As a follow up to my review of J.D. Greear’s book, I would like to share with you a question that one of my church members asked on my Facebook account the other day. Greear wrote, “Great “recipe” for reflection here! I’ve read it three times and will probably read it again before this day is through! My only question is, how much of the repentent behavior is enough to cross over the line of being assured and not being assured? I guess that what I am asking is, when is the repentent behavior “good enough”? I’m a little unclear on that point!” I shared the following response with him and he gave me permission to post it here. I hope this helps:
“That is a great question Keith. The Scripture shows us that “repentance” and “faith” are not one time events but rather the two primary ongoing activities of the Christian life. While they each have a clear and definite beginning point at our conversion, we never really grow past the need to repent and believe. In our lives, the fact that we continue to come to Jesus in repentance and faith provide the evidence that we have truly been converted. Let me show you from the Bible what I mean.
In Mark 1:15 Jesus says, “The time is fulfilled, and the Kingdom of God is at hand; repent and believe in the gospel.” The two words “repent” and “believe” lay out for us the response to the message of the gospel. In the original Greek these words are both in the present tense, indicating that they are not just actions that we take in the past but instead represent ongoing activities. These actions have a definite and clear beginning point, but they continue throughout the lifetime of the believer. In his book, Greear states it this way, “Salvation is a posture of repentance and faith toward the finished work of Christ in which you transfer the weight of your hopes of heaven off of your own righteousness and onto the finished work of Jesus Christ. The way to know you made the decision is by the fact that you are resting in Christ right now… The posture begins at a moment, but it persists for a lifetime.”(p.48)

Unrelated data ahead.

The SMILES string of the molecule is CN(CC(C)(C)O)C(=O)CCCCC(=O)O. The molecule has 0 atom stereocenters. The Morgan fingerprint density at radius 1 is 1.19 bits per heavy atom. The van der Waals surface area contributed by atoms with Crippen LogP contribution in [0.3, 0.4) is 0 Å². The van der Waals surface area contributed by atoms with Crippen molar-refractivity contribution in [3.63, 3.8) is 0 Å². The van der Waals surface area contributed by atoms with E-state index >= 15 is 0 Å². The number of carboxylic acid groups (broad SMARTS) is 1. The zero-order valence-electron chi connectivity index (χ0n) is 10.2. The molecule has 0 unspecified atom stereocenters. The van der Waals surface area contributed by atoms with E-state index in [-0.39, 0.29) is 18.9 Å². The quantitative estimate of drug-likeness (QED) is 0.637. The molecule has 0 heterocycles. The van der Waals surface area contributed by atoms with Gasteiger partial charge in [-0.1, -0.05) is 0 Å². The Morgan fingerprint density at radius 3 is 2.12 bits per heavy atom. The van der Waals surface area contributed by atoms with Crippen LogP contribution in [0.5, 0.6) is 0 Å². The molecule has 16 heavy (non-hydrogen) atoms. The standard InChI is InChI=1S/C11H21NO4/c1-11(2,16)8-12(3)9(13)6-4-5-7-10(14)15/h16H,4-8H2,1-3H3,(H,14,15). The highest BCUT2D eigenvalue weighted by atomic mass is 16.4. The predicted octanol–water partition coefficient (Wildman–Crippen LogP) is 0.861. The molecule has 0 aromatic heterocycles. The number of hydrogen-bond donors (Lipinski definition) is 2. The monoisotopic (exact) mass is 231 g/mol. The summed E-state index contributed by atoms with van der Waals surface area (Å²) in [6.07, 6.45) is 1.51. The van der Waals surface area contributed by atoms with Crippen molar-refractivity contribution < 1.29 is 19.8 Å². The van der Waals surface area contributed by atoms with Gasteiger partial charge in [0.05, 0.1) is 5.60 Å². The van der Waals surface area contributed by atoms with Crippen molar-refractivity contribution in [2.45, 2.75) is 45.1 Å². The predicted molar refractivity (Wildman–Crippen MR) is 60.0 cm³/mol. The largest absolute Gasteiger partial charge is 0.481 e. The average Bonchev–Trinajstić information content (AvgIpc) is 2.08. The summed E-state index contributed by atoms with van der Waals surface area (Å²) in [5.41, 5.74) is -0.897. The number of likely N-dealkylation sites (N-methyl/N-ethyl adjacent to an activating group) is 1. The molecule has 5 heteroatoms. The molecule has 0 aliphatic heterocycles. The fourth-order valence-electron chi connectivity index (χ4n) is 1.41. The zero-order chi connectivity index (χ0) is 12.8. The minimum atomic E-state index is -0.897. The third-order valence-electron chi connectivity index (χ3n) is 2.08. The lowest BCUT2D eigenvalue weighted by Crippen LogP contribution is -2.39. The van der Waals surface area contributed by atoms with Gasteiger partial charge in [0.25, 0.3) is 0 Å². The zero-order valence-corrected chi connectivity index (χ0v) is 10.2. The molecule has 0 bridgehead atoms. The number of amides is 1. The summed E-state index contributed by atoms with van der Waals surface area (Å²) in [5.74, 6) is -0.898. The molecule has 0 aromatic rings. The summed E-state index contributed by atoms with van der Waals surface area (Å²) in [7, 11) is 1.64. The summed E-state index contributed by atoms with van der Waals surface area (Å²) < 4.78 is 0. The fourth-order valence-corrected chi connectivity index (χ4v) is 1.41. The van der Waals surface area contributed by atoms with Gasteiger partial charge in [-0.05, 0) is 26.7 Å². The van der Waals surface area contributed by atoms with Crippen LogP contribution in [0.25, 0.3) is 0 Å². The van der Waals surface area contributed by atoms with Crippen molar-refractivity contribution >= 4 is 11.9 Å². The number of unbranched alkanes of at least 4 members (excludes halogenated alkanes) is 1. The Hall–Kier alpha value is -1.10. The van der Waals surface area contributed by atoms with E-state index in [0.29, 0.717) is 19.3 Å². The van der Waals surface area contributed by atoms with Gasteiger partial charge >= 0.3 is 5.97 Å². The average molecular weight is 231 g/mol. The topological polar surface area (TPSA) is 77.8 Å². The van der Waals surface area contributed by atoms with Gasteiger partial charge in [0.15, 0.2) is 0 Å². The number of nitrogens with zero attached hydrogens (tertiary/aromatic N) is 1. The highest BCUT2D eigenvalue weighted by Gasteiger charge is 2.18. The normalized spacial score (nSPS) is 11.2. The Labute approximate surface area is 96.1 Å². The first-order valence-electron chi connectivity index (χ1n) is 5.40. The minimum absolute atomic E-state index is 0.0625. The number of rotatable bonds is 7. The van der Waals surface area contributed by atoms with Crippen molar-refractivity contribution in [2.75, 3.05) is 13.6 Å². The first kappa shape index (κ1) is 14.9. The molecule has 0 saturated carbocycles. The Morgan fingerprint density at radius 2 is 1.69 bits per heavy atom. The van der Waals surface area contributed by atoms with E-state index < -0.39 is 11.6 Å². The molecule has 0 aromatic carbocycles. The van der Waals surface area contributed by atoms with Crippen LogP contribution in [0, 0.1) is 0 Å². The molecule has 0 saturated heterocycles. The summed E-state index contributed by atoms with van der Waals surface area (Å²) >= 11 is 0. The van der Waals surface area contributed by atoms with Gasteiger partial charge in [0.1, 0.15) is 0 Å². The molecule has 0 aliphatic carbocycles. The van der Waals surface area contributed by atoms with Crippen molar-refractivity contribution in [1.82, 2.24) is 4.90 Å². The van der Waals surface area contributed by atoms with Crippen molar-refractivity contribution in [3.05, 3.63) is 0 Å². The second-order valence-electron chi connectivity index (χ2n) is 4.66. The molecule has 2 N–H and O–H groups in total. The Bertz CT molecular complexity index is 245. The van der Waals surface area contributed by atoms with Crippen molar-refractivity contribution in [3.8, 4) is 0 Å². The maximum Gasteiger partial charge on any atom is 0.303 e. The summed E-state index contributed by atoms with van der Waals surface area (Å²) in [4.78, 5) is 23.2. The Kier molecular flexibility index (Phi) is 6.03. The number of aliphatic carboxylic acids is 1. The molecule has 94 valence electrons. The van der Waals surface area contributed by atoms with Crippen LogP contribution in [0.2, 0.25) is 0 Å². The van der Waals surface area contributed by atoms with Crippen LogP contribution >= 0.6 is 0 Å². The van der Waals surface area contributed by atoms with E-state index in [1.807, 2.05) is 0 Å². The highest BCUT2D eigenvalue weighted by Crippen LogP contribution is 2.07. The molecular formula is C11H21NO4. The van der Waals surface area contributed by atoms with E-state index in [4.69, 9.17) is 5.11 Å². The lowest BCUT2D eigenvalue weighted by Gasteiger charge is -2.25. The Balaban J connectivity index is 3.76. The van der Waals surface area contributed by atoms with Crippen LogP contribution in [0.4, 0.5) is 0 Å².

Greear points out that the Apostle John almost always spoke of faith in terms of an ongoing (present tense) activity. For instance, in John 3:36 he writes, “Whoever believes in the Son has eternal life; whoever does not obey the Son shall not see life but the wrath of God remains on him.” One of my favorite instances is in 1 John 5:13 where John writes, “I write these things to you who believe in the name of the Son of God that you may know that you have eternal life.” (see also John 9:36-38; 10:27-28) In each of these instances, the Bible is not referring to something that we do only once in our lifetimes but rather to an ongoing posture.
This should not be taken to mean that there is not a moment of salvation or conversion. Greear is careful to point out that the Bible speaks of salvation as occurring in a moment: we are “born again” (John 3:1-3); our sins are washed away (Acts 22:16); Christ;s righteousness is credited to us (Rom 4:5); w are transferred from the kingdom of darkness to the kingdom of light (Col 1:13)…” (p, 44) But he states, “The way that you know you made the decision, however, is not by remembering with absolute clarity the moment you made it, but because you are seated now. Many people know exactly when that point of decision was for them…For others, however, the moment is less clear….Either way, what we are to do now is to maintain the posture of repentance and faith.” (p.44-45) In other words, the evidence or assurance of our salvation is not gained from being able to point to one specific moment in our lives, but rather that we are continuing in a posture of repentance and faith.
Now back to your specific question, “My only question is, how much of the repentent behavior is enough to cross over the line of being assured and not being assured? I guess that what I am asking is, when is the repentent behavior “good enough”?” There is not a formula for measuring out the amount of repentance and faith in a person’s life. Both of these are postures of our hearts. Throughout our lives as Christians we will become aware of certain behaviors or attitudes that are sinful must turn to Christ in repentance and faith. The fact, that we are willing to “repent” and “believe” is the evidence or assurance of our salvation.
I hope this helps. For another helpful review of this book, please see Tim Challies.